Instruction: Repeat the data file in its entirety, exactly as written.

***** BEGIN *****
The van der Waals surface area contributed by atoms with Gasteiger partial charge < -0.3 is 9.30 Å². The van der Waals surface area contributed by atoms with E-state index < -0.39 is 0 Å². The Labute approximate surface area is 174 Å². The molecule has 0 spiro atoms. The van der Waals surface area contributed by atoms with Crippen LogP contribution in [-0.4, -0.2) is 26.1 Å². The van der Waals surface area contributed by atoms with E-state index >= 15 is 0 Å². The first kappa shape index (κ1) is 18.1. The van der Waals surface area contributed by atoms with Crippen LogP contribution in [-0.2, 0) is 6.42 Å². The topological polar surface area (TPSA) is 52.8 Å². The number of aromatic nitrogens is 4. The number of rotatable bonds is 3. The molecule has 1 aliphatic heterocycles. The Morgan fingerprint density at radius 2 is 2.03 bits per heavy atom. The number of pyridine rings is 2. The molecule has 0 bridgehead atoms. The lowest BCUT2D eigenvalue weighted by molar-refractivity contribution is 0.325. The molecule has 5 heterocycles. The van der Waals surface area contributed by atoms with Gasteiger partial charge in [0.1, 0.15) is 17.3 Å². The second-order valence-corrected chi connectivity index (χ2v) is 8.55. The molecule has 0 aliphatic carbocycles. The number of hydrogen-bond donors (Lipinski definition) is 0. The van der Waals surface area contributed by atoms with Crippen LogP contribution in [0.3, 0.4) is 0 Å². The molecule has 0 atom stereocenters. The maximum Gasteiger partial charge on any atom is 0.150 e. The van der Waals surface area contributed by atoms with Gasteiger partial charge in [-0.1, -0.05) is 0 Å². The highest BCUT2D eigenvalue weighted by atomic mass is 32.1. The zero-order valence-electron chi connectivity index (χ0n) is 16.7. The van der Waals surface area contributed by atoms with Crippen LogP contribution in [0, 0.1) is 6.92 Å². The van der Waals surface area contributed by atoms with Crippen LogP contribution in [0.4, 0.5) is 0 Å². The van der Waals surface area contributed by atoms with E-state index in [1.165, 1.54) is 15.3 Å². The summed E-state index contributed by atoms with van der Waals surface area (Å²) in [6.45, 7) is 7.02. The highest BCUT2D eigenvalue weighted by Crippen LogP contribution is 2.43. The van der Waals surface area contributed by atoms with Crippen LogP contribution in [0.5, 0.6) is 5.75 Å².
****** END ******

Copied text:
The van der Waals surface area contributed by atoms with Gasteiger partial charge < -0.3 is 9.30 Å². The van der Waals surface area contributed by atoms with E-state index < -0.39 is 0 Å². The Labute approximate surface area is 174 Å². The molecule has 0 spiro atoms. The van der Waals surface area contributed by atoms with Crippen LogP contribution in [-0.4, -0.2) is 26.1 Å². The van der Waals surface area contributed by atoms with E-state index >= 15 is 0 Å². The first kappa shape index (κ1) is 18.1. The van der Waals surface area contributed by atoms with Crippen LogP contribution in [-0.2, 0) is 6.42 Å². The topological polar surface area (TPSA) is 52.8 Å². The number of aromatic nitrogens is 4. The number of rotatable bonds is 3. The molecule has 1 aliphatic heterocycles. The Morgan fingerprint density at radius 2 is 2.03 bits per heavy atom. The number of pyridine rings is 2. The molecule has 0 bridgehead atoms. The lowest BCUT2D eigenvalue weighted by molar-refractivity contribution is 0.325. The molecule has 5 heterocycles. The van der Waals surface area contributed by atoms with Gasteiger partial charge in [0.1, 0.15) is 17.3 Å². The second-order valence-corrected chi connectivity index (χ2v) is 8.55. The molecule has 0 aliphatic carbocycles. The number of hydrogen-bond donors (Lipinski definition) is 0. The van der Waals surface area contributed by atoms with Crippen LogP contribution in [0.3, 0.4) is 0 Å². The molecule has 0 atom stereocenters. The maximum Gasteiger partial charge on any atom is 0.150 e. The van der Waals surface area contributed by atoms with Gasteiger partial charge in [-0.1, -0.05) is 0 Å². The highest BCUT2D eigenvalue weighted by atomic mass is 32.1. The zero-order valence-electron chi connectivity index (χ0n) is 16.7. The van der Waals surface area contributed by atoms with Crippen LogP contribution in [0, 0.1) is 6.92 Å². The van der Waals surface area contributed by atoms with Crippen LogP contribution in [0.4, 0.5) is 0 Å². The van der Waals surface area contributed by atoms with E-state index in [1.165, 1.54) is 15.3 Å². The summed E-state index contributed by atoms with van der Waals surface area (Å²) in [6.45, 7) is 7.02. The highest BCUT2D eigenvalue weighted by Crippen LogP contribution is 2.43. The van der Waals surface area contributed by atoms with Crippen LogP contribution in [0.5, 0.6) is 5.75 Å².